Everyone recognises too that paying for episodic care will not create an integrated pathway. Real integration is not be created by simply bringing together existing episodes of care. Pricing integrated care is not an arithmetic exercise in which one simply adds up existing care costs. To develop integrated care pricing will have to secure a pathway that provides incentives to keep as many patients out of hospital as possible. Pricing an integrated care pathway will need to construct incentives that work in a very different way from simply adding all of the existing episodes together.

So constructing these prices is not an easy matter. And over the last few years the DH has not succeeded in developing a new set of prices for integrated care.

However others have been working on it. Over the last few years very important work has been carried out in developing integrated pathways under the concept of the ‘year of care’. Whilst the main aim of this activity was not to develop pricing but to develop pathways, it represented a necessary start to the process. A look at the ‘year of care’ website will show the work that has been carried out.

However the pressure within the DH to develop a set of prices has been intense. In April there was a bit of breakthrough not just in this area of work, but in the wider method of working for the DH and the NHS.

The DH decided that rather than themselves continually failing to carry out this difficult task they would ask for a number of demonstrator sites to work out pricing. Moving at some pace they asked for locations to put themselves forward to do the hard work of costing.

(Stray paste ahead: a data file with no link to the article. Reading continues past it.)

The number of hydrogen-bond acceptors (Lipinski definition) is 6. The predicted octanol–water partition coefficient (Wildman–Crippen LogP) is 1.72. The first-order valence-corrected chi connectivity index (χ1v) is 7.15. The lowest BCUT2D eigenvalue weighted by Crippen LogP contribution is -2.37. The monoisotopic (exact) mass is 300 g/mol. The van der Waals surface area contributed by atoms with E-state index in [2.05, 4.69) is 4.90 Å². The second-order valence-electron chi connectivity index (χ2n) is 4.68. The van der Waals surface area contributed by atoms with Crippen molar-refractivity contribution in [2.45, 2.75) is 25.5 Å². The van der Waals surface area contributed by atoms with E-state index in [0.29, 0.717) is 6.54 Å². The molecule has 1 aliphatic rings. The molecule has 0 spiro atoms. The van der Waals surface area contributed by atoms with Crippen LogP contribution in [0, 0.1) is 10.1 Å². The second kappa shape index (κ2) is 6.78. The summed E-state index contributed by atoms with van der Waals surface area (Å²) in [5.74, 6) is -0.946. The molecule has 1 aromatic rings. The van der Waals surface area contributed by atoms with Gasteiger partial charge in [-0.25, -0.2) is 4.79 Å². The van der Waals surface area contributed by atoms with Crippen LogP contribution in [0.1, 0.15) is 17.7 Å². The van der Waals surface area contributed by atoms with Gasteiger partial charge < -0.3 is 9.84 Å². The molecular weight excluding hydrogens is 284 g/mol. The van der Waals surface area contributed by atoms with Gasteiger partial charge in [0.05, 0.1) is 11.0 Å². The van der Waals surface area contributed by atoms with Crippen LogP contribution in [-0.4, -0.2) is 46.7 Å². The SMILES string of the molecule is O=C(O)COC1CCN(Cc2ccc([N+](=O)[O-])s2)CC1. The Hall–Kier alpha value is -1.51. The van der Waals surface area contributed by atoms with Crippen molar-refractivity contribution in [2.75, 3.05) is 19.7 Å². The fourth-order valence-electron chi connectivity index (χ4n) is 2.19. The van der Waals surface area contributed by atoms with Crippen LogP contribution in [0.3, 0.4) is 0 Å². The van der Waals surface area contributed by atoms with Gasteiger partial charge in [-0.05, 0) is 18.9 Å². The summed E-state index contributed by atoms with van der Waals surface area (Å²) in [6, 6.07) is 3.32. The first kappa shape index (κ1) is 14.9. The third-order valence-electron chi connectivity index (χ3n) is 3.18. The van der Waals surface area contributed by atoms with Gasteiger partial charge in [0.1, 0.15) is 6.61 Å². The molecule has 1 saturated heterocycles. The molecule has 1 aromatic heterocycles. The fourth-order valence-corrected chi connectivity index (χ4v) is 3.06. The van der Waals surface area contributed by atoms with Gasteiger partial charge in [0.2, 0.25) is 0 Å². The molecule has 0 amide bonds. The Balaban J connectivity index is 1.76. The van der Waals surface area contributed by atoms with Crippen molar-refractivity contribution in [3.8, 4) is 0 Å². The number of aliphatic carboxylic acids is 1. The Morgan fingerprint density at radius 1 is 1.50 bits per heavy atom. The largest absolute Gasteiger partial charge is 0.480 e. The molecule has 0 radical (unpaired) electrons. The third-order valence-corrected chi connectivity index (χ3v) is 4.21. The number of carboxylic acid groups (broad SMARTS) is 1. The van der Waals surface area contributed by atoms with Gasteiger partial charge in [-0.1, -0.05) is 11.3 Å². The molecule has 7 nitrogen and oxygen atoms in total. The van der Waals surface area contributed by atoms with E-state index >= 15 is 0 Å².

The NHS recognises that this is a very, very important issue. Consequently some 90 different localities have put themselves forward to carry out what is a very, very hard task.  By the end of this month the DH hopes to have selected 6 sites to carry the work forward.

One of the most heartening things about this process is that appears that most of the NHS recognises the need for a very new approach to prices and costing and are prepared to carry out the hard work needed to calculate new prices.


One Response to “Developing prices for a ‘year of care’”

  1. Sadly, Paul, your ‘payment for wrok done’ model was flawed. The NHS hospital losing a patient to the private sector should have LOST them the charge for the operation they failed to do. This would have been a much better model than paying for the care they provide.

    The market payment system encourages demand creation (AKA advertising in many but not all cases) The motivation of the NHS should be HEALTH not TREATMENT, and paying for treatment generates all the wrong incentives. Paying nurses, doctors and surgeons to keep people healthy is far more cost effective than paying them to treat ill health.

    A business based on ill health thrives on ill health.

    The founders of the NHS, as I understand it, well understood this. By paying per capita they encouraged practitioners to keep patients fit, healthy and out of their clutches.